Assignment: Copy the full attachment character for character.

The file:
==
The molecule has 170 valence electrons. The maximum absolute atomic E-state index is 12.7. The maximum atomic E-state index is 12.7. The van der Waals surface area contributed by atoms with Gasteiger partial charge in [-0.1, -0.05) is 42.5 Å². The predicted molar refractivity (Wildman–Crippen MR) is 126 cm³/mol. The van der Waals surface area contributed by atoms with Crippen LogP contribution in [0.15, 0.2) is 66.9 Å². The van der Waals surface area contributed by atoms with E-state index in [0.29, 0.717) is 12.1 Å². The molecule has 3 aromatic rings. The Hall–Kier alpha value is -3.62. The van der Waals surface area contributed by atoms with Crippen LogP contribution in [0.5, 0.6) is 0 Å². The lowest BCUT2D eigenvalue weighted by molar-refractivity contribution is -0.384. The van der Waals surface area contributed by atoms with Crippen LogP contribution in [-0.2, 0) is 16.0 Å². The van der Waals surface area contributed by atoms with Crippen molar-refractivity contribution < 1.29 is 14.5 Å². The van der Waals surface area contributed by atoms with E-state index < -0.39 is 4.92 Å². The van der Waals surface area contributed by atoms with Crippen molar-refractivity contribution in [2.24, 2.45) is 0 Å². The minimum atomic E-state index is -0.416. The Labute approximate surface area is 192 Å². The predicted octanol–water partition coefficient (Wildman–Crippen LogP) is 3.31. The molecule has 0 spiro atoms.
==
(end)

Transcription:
The molecule has 170 valence electrons. The maximum absolute atomic E-state index is 12.7. The maximum atomic E-state index is 12.7. The van der Waals surface area contributed by atoms with Gasteiger partial charge in [-0.1, -0.05) is 42.5 Å². The predicted molar refractivity (Wildman–Crippen MR) is 126 cm³/mol. The van der Waals surface area contributed by atoms with Crippen LogP contribution in [0.15, 0.2) is 66.9 Å². The van der Waals surface area contributed by atoms with E-state index in [0.29, 0.717) is 12.1 Å². The molecule has 3 aromatic rings. The Hall–Kier alpha value is -3.62. The van der Waals surface area contributed by atoms with Crippen LogP contribution in [0.5, 0.6) is 0 Å². The lowest BCUT2D eigenvalue weighted by molar-refractivity contribution is -0.384. The van der Waals surface area contributed by atoms with Crippen LogP contribution in [-0.2, 0) is 16.0 Å². The van der Waals surface area contributed by atoms with Crippen molar-refractivity contribution < 1.29 is 14.5 Å². The van der Waals surface area contributed by atoms with E-state index < -0.39 is 4.92 Å². The van der Waals surface area contributed by atoms with Crippen molar-refractivity contribution in [2.24, 2.45) is 0 Å². The minimum atomic E-state index is -0.416. The Labute approximate surface area is 192 Å². The predicted octanol–water partition coefficient (Wildman–Crippen LogP) is 3.31. The molecule has 0 spiro atoms.